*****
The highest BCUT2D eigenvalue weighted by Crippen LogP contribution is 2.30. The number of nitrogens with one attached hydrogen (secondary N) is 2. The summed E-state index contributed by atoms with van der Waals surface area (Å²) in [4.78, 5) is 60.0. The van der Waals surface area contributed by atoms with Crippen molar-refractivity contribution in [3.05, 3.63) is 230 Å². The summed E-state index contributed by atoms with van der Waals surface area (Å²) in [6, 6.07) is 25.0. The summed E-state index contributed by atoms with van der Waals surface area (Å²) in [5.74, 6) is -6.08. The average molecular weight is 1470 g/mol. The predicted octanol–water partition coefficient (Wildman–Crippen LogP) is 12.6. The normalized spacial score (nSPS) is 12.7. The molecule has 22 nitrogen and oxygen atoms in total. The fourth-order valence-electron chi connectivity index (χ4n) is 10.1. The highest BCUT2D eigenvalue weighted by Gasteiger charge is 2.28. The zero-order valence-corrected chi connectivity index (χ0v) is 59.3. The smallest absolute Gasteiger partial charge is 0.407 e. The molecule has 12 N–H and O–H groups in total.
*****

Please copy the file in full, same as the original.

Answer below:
The highest BCUT2D eigenvalue weighted by Crippen LogP contribution is 2.30. The number of nitrogens with one attached hydrogen (secondary N) is 2. The summed E-state index contributed by atoms with van der Waals surface area (Å²) in [4.78, 5) is 60.0. The van der Waals surface area contributed by atoms with Crippen molar-refractivity contribution in [3.05, 3.63) is 230 Å². The summed E-state index contributed by atoms with van der Waals surface area (Å²) in [6, 6.07) is 25.0. The summed E-state index contributed by atoms with van der Waals surface area (Å²) in [5.74, 6) is -6.08. The average molecular weight is 1470 g/mol. The predicted octanol–water partition coefficient (Wildman–Crippen LogP) is 12.6. The normalized spacial score (nSPS) is 12.7. The molecule has 22 nitrogen and oxygen atoms in total. The fourth-order valence-electron chi connectivity index (χ4n) is 10.1. The highest BCUT2D eigenvalue weighted by Gasteiger charge is 2.28. The zero-order valence-corrected chi connectivity index (χ0v) is 59.3. The smallest absolute Gasteiger partial charge is 0.407 e. The molecule has 12 N–H and O–H groups in total.